We have a section on cursive writing worksheets, starting with letters, then letter joins, words, sentences and short stories. We’ve made improvements to our handwriting worksheets (they’ve been given a facelift with a fresher design) as well as the pages from which you access those worksheets.

Cursive alphabet worksheets

We’ve created individual pages for each of our alphabet worksheets to make it easier to see what they look like. When you go to the cursive alphabet page, you’ll still see links to each worksheet page:

 

cursive alphabet pages

           

Some of you may have come across our section of math and reading flashcards. We are in the process of making improvements to the look of the flashcards, as well as make navigating the pages a little easier.

Math facts flashcards


You’ll see our math facts flashcards have been given a facelift. The numbers are now more legible and easier for young readers to discern. Gone is the arty-looking font.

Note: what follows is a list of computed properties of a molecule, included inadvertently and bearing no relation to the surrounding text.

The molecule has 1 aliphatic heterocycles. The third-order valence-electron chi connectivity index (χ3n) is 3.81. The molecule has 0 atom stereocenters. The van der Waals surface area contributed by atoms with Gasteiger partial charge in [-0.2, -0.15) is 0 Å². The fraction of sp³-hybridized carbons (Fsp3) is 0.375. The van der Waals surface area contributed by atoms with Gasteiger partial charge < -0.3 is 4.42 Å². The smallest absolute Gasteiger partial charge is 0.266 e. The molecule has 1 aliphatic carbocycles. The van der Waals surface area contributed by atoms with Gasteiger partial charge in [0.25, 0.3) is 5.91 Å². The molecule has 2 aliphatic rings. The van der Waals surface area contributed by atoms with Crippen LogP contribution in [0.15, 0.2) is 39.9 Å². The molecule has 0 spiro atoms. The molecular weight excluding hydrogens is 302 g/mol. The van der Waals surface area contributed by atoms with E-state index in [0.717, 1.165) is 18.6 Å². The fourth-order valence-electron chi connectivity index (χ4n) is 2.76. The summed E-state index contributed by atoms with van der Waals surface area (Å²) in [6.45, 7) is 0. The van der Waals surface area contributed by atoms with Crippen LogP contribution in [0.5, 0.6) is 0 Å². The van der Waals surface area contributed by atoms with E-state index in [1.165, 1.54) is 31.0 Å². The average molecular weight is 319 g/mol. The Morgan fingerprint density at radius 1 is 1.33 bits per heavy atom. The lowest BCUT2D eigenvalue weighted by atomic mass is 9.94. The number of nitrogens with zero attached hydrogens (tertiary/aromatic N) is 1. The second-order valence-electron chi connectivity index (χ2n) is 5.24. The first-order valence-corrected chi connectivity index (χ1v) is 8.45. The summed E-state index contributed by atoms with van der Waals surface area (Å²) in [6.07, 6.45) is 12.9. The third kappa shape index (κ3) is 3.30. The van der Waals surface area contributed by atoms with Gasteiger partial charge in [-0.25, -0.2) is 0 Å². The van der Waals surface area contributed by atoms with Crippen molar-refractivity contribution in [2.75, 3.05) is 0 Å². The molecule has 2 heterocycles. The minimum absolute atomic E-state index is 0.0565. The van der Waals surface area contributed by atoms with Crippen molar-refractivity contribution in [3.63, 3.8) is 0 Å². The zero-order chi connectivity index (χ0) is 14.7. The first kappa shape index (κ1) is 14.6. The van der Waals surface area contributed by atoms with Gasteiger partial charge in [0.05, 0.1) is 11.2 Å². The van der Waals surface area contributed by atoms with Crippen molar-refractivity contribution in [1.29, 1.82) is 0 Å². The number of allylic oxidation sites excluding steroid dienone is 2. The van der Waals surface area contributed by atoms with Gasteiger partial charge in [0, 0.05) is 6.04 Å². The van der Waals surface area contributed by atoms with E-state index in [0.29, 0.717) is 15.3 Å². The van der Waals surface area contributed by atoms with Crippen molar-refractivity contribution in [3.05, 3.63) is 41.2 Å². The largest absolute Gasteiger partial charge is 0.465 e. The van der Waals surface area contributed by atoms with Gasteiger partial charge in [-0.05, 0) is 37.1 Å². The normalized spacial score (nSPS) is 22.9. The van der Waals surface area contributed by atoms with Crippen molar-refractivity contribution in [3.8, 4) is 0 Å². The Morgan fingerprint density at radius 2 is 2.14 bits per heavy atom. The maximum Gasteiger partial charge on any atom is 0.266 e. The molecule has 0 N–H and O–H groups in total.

addition flashcards
 

           

Our annual bookstore sale is taking place over the next two days: January 13 and 14, 2020.

Check our our store-wide 25% discount.

January bookstore sale

           

What exactly are homophones? How do they differ from homonyms and homographs? Do our kids really need to learn these terms and make a distinction between them? The short answer is: yes. They are part of your child’s elementary school curriculum.

We have created sets of worksheets for all three categories in our vocabulary section to help your child practice these tricky words.